My! Its getting steamy in the shul! Thats what some are undoubtedly going to say or feel as they listen to the sensual work of Israeli poet Rachel Eshed during a special reading at the Kane Street Synagogue in Cobble Hill. During the February 3 gathering, translator David Cooper will read some of the award-winning poets most cherished pieces, as well as lead a discussion about erotic poetrys place in modern Judaica. Eshed, a Kibbutz native, is not very well known in the States, but is a near-celebrity in Israel. Having placed her thoughts and wanton desires on paper since the early 1990s, the daughter of Holocaust survivors has written three books of poetry, and has received the 1992 AKUM Prize (the Israeli version of the American Society for Composers, Authors and Publishers highest honor) as well as the 2001 Bernstein Prize for Original Hebrew Poetry. Her work is also a bit shall we say blue. Here are just a few lines from one of her poems, entitled, Like A High Priestess. Lots of men are laid out at my feet like fine carpets. They breathe on my nape and tell me Enter, they groan in a tempest of tight jeans. Theres more, but its not suitable for, shall we say, a family publication. Suffice it to say that the only thing missing from the poem is a cold shower. An established poet in his own right, as well as an e-book writer and avid blogger, Cooper explained in a post recently why he is so surprised that Esheds work hasnt found a more widespread audience in the U.S. [My translation of Rachel Esheds erotic poetry] has yet to find an audience, he wrote. The resistance Ive encountered in the Jewish community saddens me. For centuries Judaism was the most pro-sex of the worlds religions. In recent decades, however, we have fallen to third place behind Wicca and Unitarian-Universalism. Im beginning to think that we need to re-think the virtue of sexual modesty and the conformist consequences of normative family values. If Cooper raises these thoughts at the Kane Street Synagogue on Saturday, he will be preaching to the choir, so to speak. But that isnt surprising for two reasons: the Kane Street Synagogue is in Brooklyn and Cooper is a congregant. I would say that some of Rachel Esheds poetry is R rated I wouldnt share it with a nine-year-old, said Rabbi Samuel Weintraub, the spiritual leader of the Kane Street Synagogue. But I think that Israel has a rich and complex literally culture much like the United States and France. Some of Israels poets write in an erotic style, but theyre part of our culture. Weintraub, who describes the Kane Street Synagogue as affiliated Conservative as well as traditional Hebrew egalitarian, said that Esheds saucy style shouldnt overshadow the importance of her work. At the spine of her poetry is an earthiness that is very unique, he said. She is a very talented poet. Coopers reading is part of an ongoing literary culture series on the work of Jewish authors which has included writers from Vogue magazine, newspaper columnists and experts on Shakespeare. The Kane Street Synagogue is located at 236 Kane Street. The reading of Esheds work, which is open to the public, will take place after a 1 p.m. mincha service. Coopers translation of Esheds book Little Promises is available for sale at BookCourt, 163 Court Street. Anyone wishing to learn more about the reading or the synagogues ongoing culture series can call (718) 875-1550 or log onto www.kanestreet.org.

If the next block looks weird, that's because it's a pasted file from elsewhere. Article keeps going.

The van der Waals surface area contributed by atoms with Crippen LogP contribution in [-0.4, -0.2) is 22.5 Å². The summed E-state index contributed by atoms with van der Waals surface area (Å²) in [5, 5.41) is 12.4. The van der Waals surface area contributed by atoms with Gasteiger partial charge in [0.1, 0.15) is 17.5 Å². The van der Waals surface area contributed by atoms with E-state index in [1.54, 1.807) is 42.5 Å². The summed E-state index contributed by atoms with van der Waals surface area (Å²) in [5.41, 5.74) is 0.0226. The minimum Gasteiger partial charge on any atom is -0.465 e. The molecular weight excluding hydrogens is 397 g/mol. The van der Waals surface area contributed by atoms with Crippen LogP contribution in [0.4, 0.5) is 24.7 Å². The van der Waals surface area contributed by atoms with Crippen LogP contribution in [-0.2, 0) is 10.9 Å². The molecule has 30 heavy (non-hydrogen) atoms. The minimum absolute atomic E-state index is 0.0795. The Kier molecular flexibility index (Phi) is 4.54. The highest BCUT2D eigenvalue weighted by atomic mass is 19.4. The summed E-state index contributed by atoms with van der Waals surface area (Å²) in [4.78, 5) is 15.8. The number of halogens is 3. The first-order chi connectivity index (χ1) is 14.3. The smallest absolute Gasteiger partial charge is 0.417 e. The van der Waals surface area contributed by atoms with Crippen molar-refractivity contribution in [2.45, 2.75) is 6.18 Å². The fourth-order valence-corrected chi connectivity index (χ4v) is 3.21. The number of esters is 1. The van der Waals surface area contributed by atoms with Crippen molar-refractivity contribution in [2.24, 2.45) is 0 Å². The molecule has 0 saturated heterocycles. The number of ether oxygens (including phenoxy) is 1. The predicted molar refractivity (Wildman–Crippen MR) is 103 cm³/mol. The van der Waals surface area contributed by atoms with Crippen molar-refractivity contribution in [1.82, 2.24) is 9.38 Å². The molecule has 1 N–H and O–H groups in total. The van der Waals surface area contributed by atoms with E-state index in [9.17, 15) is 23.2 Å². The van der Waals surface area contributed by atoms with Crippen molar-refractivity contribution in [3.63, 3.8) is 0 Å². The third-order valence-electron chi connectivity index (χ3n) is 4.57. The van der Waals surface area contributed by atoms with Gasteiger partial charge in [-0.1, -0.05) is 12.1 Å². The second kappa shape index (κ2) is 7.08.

©2007 Community News Group
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